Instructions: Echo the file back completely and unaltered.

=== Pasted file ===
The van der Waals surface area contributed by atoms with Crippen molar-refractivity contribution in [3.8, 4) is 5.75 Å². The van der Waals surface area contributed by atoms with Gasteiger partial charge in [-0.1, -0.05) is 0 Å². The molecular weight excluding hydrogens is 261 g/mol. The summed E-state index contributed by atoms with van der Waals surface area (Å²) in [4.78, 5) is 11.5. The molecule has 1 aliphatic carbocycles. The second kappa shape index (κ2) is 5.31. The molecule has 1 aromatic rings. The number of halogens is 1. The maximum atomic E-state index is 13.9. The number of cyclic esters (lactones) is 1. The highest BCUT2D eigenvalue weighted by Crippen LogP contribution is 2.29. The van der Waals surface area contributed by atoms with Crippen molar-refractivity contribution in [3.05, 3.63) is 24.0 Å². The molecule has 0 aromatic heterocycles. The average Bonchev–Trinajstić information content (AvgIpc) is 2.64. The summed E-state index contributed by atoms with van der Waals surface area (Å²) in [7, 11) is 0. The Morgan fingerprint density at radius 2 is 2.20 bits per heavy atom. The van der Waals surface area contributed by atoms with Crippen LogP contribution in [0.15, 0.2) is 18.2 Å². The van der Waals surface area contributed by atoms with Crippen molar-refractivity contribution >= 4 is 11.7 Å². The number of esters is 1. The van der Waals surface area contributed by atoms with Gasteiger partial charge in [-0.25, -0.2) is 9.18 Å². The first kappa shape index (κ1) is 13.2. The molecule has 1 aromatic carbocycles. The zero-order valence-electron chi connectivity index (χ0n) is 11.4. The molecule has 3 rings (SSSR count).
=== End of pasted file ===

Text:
The van der Waals surface area contributed by atoms with Crippen molar-refractivity contribution in [3.8, 4) is 5.75 Å². The van der Waals surface area contributed by atoms with Gasteiger partial charge in [-0.1, -0.05) is 0 Å². The molecular weight excluding hydrogens is 261 g/mol. The summed E-state index contributed by atoms with van der Waals surface area (Å²) in [4.78, 5) is 11.5. The molecule has 1 aliphatic carbocycles. The second kappa shape index (κ2) is 5.31. The molecule has 1 aromatic rings. The number of halogens is 1. The maximum atomic E-state index is 13.9. The number of cyclic esters (lactones) is 1. The highest BCUT2D eigenvalue weighted by Crippen LogP contribution is 2.29. The van der Waals surface area contributed by atoms with Crippen molar-refractivity contribution in [3.05, 3.63) is 24.0 Å². The molecule has 0 aromatic heterocycles. The average Bonchev–Trinajstić information content (AvgIpc) is 2.64. The summed E-state index contributed by atoms with van der Waals surface area (Å²) in [7, 11) is 0. The Morgan fingerprint density at radius 2 is 2.20 bits per heavy atom. The van der Waals surface area contributed by atoms with Crippen LogP contribution in [0.15, 0.2) is 18.2 Å². The van der Waals surface area contributed by atoms with Crippen molar-refractivity contribution >= 4 is 11.7 Å². The number of esters is 1. The van der Waals surface area contributed by atoms with Gasteiger partial charge in [-0.25, -0.2) is 9.18 Å². The first kappa shape index (κ1) is 13.2. The molecule has 1 aromatic carbocycles. The zero-order valence-electron chi connectivity index (χ0n) is 11.4. The molecule has 3 rings (SSSR count).